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Re: testicular cancer help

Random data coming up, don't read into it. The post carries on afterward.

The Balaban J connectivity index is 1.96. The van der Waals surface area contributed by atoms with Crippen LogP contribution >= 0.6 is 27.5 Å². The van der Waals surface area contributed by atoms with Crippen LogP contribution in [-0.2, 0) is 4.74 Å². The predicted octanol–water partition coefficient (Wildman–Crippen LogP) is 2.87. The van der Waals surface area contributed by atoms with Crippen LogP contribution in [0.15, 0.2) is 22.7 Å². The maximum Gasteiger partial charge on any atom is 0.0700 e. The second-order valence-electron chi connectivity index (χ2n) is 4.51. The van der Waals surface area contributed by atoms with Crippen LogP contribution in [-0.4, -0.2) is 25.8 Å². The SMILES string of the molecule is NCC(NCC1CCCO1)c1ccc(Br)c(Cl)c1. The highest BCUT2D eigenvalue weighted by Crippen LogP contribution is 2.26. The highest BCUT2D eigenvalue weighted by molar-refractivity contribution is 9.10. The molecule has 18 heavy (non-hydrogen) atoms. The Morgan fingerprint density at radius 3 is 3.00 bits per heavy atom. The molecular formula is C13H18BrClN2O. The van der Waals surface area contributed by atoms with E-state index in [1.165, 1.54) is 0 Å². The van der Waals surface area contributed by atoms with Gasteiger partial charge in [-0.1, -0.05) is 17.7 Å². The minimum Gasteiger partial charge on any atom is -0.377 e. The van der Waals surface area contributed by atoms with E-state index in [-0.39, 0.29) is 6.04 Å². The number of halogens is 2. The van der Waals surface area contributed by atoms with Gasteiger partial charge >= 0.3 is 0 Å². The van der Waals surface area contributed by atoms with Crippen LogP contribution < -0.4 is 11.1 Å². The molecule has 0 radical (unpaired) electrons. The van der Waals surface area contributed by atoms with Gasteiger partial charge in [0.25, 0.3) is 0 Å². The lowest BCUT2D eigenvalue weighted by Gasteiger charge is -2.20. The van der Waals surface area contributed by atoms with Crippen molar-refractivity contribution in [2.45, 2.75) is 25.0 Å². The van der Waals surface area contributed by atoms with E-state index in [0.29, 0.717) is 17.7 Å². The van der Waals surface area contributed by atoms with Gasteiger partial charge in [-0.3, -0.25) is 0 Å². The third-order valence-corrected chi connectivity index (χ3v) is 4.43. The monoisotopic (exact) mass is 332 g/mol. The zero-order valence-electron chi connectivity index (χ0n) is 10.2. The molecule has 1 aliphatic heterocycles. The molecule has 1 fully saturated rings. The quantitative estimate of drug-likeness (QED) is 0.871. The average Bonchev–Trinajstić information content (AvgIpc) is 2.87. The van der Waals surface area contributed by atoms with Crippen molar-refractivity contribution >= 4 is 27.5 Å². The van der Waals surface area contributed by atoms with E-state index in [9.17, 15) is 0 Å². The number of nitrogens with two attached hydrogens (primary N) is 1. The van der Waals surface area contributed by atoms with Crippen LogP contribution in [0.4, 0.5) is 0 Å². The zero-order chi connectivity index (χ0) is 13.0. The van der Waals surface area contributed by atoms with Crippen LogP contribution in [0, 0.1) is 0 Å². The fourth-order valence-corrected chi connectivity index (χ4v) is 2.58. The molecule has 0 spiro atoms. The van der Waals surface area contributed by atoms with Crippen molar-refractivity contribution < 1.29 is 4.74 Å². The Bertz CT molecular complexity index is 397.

Hey Albert, I was told my cancer was very agressive too, it turns out that's actually a good thing because agressive cancers are generally easier to kill with chemo (I hope that told you about this). Chemo stops cells from multiplying and if they're short-lived cells (which the fast growing ones usually are), the tumour will be more affected. Those odds are pretty good. I was given a 99% chance of mine returning without followup treatment and 10% following treatment (I was Stage IIC yolk sac tumour). They may not tell you the positive aspects of the prognosis until after treatment, because some people don't take it seriously. You'd be surprised about how many people refuse to have treatment. Anyway to answer your questions: 1)as far as I know your results will be stored with whatever hospital you're at, and if you change hospitals they send the file to the new one. The doctors in the public system that I was in could access patient information through a database from any of the public hospitals in the region (and possibly state). Not sure about the transfer from private to public though sorry. 2)I think you can choose whatever hospital you want, but they have to accept you and you'll need a referral from your GP. 3) I had BEP chemo, which is not usually administered for seminomas from memory. It was pretty full on - let me know if he's having that and I'll give you some info. I was told before we found out that it was a non-seminoma that treatment would either involve chemo or radiotherapy. The chemo would involve a day-visit once every 2-3 weeks, for 3-6 months, and that I'd be able to continue working during it, oh and that my hair wouldn't fall out. Radition treatment was meant to be similar (although only something like 3-6 sessions - sorry, I can't remember the details well). I had a lot of side effects from chemo, but your brother probably won't have that type of chemo. Let me know what they're going to give him. The main tips for getting through chemo are - get some good books/ipad/laptop or other entertainment, it involves a lot of sitting around. If he's getting strong chemo (talk to the oncologist about this): Take anti-emetics/painkillers like clockwork - I actually set alarms for myself to remind me to take them on time. Even taking something half an hour late can mess up your day. Definately take everything they give you, even if your feeling good. If he's perscribed dexamethasone (a steroid that helps with nausea), he'll need sleeping tablets for at least a week after he stops taking it (no-one told me about that). Let us know how he goes. Steve